I wanted today to take you on a journey to the Marlborough region of New Zealand and elicit a taste of the feelings I have for this area.

My love for New Zealand started way back in 2008 when I took a year off work and went travelling to the far side of the world. For two months, my wife, her sister and I toured the country in a caravan from one end to the other. I wrote about it with such a passion that Air New Zealand purchased my entire article collection, together with my wife’s photos, which is what you see here, to put into their iPhone app, which I am proud to say went on to win a Webby.

It is an incredibly beautiful and wild country, particularly the coasts of the northern edge of the South Island, which is where we are visiting today – and has become somewhat the ultimate destination of many a wine pilgrimage.

And that is what it was for me before I arrived—my two goals for my visit

1. See the Pelennor fields, and
2. visit Cloudy Bay winery.

Seemingly minor goals for what turned out to be a life-affirming two months. But in early 2000’s England, New Zeland’s wines, and Cloudy Bay’s Sauvignon Blanc, in particular, had won plaudits from the highest British sources. They were soon purchased by french brand LVMH, and the marketing image of luxury begat high prices. Consequently, bottles were hard to come by and expensive.

Of course, the first supermarket I visited in Aukland, had shelves of the stuff.

With the investment, the New Zealand growers did not rest on their laurels and produced another classic in the form of a youthful and straight-forward Pinot Noir. An apt description of the spirit of the southern island with all its bungee jumping and skydiving.

The area where this wine is grown is stunning in its landscape. We drove in as the sun set and found accommodation for two nights. Navigating to the wineries themselves is easy as you can hire bikes and lazily ride along the road – you see it here – to try wines from a dozen cellar doors.

I almost missed my chance to visit Cloudy Bay as; unfortunately, my wife was ill, and I wouldn’t leave her on the day we had planned in our super tight schedule. The next day as we drove away towards the Abel Tasman national park, I slept in the van shielding my disappointment. Only to find, as a reward for the night spent caring, that we were pulling into Cloudy Bay afterall for a special treat of a tasting.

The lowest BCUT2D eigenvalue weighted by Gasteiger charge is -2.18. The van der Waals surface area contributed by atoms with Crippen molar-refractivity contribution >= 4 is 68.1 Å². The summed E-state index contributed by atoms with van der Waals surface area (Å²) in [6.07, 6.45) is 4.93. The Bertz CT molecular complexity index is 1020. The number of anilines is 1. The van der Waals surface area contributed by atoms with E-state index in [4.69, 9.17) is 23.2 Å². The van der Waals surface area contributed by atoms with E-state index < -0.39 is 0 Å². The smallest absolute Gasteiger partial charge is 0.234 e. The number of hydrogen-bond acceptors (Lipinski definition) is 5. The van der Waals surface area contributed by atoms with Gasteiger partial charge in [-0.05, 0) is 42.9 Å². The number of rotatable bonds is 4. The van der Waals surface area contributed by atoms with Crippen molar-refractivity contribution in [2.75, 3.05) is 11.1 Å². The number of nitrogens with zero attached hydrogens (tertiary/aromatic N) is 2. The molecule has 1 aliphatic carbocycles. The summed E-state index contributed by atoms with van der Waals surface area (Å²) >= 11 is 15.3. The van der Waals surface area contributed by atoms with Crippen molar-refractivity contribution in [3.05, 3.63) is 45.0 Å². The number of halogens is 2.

Established in the gravelly and clay-based soils of this cool countryside, Cloudy Bay takes its grapes from the nearby (Why RUA) Wairau Valley to be aged in French Oak barrels for 11 months.

The weather here can lead to treacherous sea breezes, which gives rise to both the dangers of the freezing waters in the sounds – and the sediment that lends Cloudy Bay its name. Of importance then is to check the weather report of the years’ harvest, as any particular year can be ruined by cold, something which the growers go to impressive lengths to prevent.

Of such value is the stock, that I recall seeing helicopters hovering low of over a winery to prevent frost from taking the harvest.

Cloudy Bay’s Pinot Noir variety is the result of such drive and determination fused with the luxury of space to commune with nature. The grapes are handpicked, de-stemmed and plunged before being stored in barrels.

Thankfully, for the more corkscrew challenged amongst us, it is bottled with a screwtop, which only requires the application of twisting to remove.

Served at a neatly warm 14 degrees, the Pinot is dark on the nose with smells of cherry and bramble fruits, with maybe a hint of the strawberry.

Quite silky in the mouth, with layered floras, some spice – gentile – fruits again and a juicy acidity.

Such wines can be laid for ten years – and will improve accordingly.

All in all, a very satisfying glass that lends itself to a special occasion.

For food pairing, those in the know speak of New Zeland’s excellent softer cheeses – think the kiwi equivalent of French brie – or perhaps the scallops caught off the coast.

But my love is steak, and the best steak in the world is the incredible chuleta chop from the Basque region of northern Spain. Astonishingly, this beef is raised for 18 years (rather than the normal 3) and reaches a simply enormous size.

The Pinot went down exceptionally well with a 1kg sharing steak, served with the traditional charred basque-style peppers.